Camera Review: Zorki

I’m planning on going through each of the cameras I’ve acquired and talking a wee bit about my experiences using them while showing examples of photos I’ve made with them.

Zorki 4K
This is a Russian 35mm rangefinder the 4K model released around 1973 that is often found with a pretty fast Jupiter 8 50mm, ƒ2 lens. The only negative I’d say with regards to my Jupiter 8 is with the aperture ring, it can easily be nudged and changed.

The Camera
The body is all mechanical and has a descent shutter speed range:
Bulb, 1, 1/2, 1/4, 1/8, 1/15, 1/30, 1/60, 1/125, 1/250, 1/500, 1/1000

Change shutter speeds by lifting the centre dial to turn then drop it into your chosen speed (see further down). Of course, always make sure you’ve cocked the shutter before changing speeds or you might kill your camera.

There are two flash sync options, X for Xenon and M for bulbs.
You would turn the outer dial so the ‘X’ or ‘M’ is next to the the dot, found above the B for bulb in photo below.

The shutter release button is the centre column next to the shutter speed dial. The outer column controls the film advance mechanism, turn it anti-clockwise to disengage and rewind your film.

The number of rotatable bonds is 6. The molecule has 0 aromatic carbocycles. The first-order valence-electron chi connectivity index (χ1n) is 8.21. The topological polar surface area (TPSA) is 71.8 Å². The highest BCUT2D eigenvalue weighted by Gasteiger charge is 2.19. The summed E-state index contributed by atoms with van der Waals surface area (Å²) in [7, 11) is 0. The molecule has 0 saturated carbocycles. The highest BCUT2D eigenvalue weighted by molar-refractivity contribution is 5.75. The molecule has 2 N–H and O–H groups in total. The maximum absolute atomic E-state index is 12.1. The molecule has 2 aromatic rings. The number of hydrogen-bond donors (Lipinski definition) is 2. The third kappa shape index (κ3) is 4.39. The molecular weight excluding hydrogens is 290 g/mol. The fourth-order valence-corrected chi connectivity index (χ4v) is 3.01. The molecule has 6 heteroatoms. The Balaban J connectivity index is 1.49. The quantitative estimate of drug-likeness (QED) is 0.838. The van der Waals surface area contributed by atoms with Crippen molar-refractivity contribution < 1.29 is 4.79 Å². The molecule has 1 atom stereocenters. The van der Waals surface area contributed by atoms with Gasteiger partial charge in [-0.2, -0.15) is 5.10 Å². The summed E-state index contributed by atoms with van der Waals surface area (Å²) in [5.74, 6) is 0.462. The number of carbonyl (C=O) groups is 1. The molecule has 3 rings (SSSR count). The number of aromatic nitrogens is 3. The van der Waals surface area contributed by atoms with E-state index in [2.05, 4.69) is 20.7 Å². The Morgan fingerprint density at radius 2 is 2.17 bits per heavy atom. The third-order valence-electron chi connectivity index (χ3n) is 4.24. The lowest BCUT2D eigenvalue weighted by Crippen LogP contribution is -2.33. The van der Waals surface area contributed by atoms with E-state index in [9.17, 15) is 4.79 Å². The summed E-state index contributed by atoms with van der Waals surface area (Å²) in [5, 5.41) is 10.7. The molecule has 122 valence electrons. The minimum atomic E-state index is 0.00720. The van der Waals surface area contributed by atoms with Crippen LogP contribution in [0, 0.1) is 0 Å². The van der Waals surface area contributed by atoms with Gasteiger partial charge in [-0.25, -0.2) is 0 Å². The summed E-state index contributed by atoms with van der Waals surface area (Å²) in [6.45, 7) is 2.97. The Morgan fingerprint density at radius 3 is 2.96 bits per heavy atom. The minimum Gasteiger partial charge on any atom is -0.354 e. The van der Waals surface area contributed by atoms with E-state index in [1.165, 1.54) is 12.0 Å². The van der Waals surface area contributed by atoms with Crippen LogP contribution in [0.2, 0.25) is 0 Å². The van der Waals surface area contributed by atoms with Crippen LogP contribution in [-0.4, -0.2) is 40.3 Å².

The film counter dial on the head of the shutter cock lever is pointless.
It rarely works.

There’s a PC socket on the front under the ‘Z’ for Zorki. Below the PC socket is the self-timer release button and lever. The lever is actually missing from my copy.

A few months after I bought the Zorki 4K I bought a Jupiter 12, a 35mm lens, with matching Zorki 35mm viewfinder to expand the body. The aperture ring is inset and not easy to change quickly but it is a nice lens.

I hoped to be able to use it on my FED 3 but they didn’t get on, the rangefinder mechanism didn’t work well with it.


I can say with confidence that this is my favourite rangefinder camera. The rangefinder viewer is really bright and the dot is very clear, probably the clearest rangefinder I have.

It feels nice in the hand with it’s curved body and it really isn’t heavy either, perfect for street photography.

There’s a possibility you may rip up your film.
This has happened a couple of times now where I’ve either ripped the film out of the canister or the film advance teeth have cut through the 35mm notches, nothing terminal but still not good.

Even though it’s a copy, it’s still not a Leica.

Verdict: for about £30 on eBay? I think it’s worth it.

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